The United States and other Western nations have expressed alarm about their citizens joining Islamic State forces in Syria and Iraq. In a rare counterpoint to the phenomenon, an American has taken up arms with the militants' Syrian Kurdish opponents. Elizabeth Arrott has more in this exclusive profile by VOA Kurdish reporter Zana Omer in Ras al Ayn, Syria.
Video

Video South Korea Confronts Violence Within Military Ranks

Every able-bodied South Korean male between 18 and 35 must serve for 21 to 36 months in the country’s armed forces, depending upon the specific branch. For many, service is a rite of passage to manhood. But there are growing concerns that bullying and violence come along with the tradition. Reporter Jason Strother has more from Seoul.
Video

Video Comanche People Maintain Pride in Their Heritage

The Comanche (Indian nation) once were called the “Lords of the Plains,” with an empire that included half the land area of current day Texas, large parts of Oklahoma, New Mexico, Kansas and Colorado.The fierceness and battle prowess of these warriors on horseback delayed the settlement of most of West Texas for four decades. VOA’s Greg Flakus reports from Lawton, Oklahoma, that while their warrior days are over, the 15,000 members of the Comanche Nation remain a proud people.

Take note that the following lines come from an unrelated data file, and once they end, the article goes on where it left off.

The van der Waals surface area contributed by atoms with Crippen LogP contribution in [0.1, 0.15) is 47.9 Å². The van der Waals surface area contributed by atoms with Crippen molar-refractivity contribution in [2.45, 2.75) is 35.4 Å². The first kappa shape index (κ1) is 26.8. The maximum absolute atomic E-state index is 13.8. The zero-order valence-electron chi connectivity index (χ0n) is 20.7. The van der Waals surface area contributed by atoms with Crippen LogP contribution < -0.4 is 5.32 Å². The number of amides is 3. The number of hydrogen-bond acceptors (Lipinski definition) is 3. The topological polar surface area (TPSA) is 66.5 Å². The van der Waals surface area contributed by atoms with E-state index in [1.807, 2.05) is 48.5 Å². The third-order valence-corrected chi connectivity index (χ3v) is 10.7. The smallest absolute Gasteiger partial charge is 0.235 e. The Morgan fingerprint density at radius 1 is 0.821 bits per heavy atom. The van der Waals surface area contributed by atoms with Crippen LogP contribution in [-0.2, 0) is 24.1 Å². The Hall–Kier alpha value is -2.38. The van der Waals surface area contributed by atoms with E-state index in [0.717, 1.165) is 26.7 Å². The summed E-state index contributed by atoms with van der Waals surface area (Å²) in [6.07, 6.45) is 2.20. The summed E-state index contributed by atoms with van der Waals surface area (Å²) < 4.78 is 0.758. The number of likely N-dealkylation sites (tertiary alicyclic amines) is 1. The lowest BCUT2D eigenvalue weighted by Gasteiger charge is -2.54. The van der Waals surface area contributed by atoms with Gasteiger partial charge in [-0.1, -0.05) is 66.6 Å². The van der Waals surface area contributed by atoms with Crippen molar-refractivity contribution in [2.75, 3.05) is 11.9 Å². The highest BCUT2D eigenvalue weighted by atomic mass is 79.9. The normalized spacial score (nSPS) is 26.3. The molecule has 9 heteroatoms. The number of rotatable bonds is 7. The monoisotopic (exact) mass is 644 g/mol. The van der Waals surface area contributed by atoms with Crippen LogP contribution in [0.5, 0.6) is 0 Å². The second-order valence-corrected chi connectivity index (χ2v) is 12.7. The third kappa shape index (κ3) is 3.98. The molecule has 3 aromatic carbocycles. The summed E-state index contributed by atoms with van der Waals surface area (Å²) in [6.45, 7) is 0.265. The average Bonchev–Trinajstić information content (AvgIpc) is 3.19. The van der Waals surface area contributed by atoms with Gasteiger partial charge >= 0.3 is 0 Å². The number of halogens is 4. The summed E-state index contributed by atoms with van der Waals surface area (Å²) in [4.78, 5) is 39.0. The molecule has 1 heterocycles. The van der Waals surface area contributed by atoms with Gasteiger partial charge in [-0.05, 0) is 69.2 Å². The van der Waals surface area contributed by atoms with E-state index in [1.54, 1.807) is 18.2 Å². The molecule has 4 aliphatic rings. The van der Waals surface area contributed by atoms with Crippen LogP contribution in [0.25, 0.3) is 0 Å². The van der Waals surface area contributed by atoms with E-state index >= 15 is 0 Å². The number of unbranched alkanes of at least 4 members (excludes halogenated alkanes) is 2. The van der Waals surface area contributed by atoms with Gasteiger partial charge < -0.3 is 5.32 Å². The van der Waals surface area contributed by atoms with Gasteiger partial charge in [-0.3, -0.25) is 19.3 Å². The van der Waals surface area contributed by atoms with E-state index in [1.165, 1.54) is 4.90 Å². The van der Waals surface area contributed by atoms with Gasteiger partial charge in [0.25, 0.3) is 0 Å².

Video

Video Turkey Campus Attacks Raise Islamic Radicalization Fears

Concerns are growing in Turkey of Islamic radicalization at some universities, after clashes between supporters of the jihadist group Islamic State (IS) or ISIS, and those opposed to the extremists. Pro-jihadist literature is on sale openly on the streets of Istanbul. Critics accuse the government of turning a blind eye to radicalism at home, while Kurds accuse the president of supporting IS - a charge strongly denied. Henry Ridgwell reports from London.
Video

Video Syrian Defector Leaks Shocking Photos of Torture Victims

Shocking photographs purporting to show Syrian torture victims are on display at the U.S. Holocaust Memorial Museum in Washington. The museum says the graphic images are among thousands of photographs recently smuggled out of Syria by a military policeman-turned-defector. As VOA reporter Julie Taboh reports, the museum says the photos provide further evidence of atrocities committed by the government of Syrian President Bashar al-Assad against its own people.
Video

Video Drought-Stricken California Considers Upgrading Water System

A three-year drought in California is causing a water shortage that is being felt on farms and cities throughout the state. As VOA's Mike O’Sullivan reports, water experts, consumers and farmers say California needs to make changes to cope with an uncertain future.
Video

Video TechShop Puts High-tech Dreams Within Reach

Square, a business app and card reader, makes it possible to do credit card transactions through cell phones. But what made Square possible? VOA’s Adrianna Zhang and Enming Liu have the answer.

All About America

AppleAndroid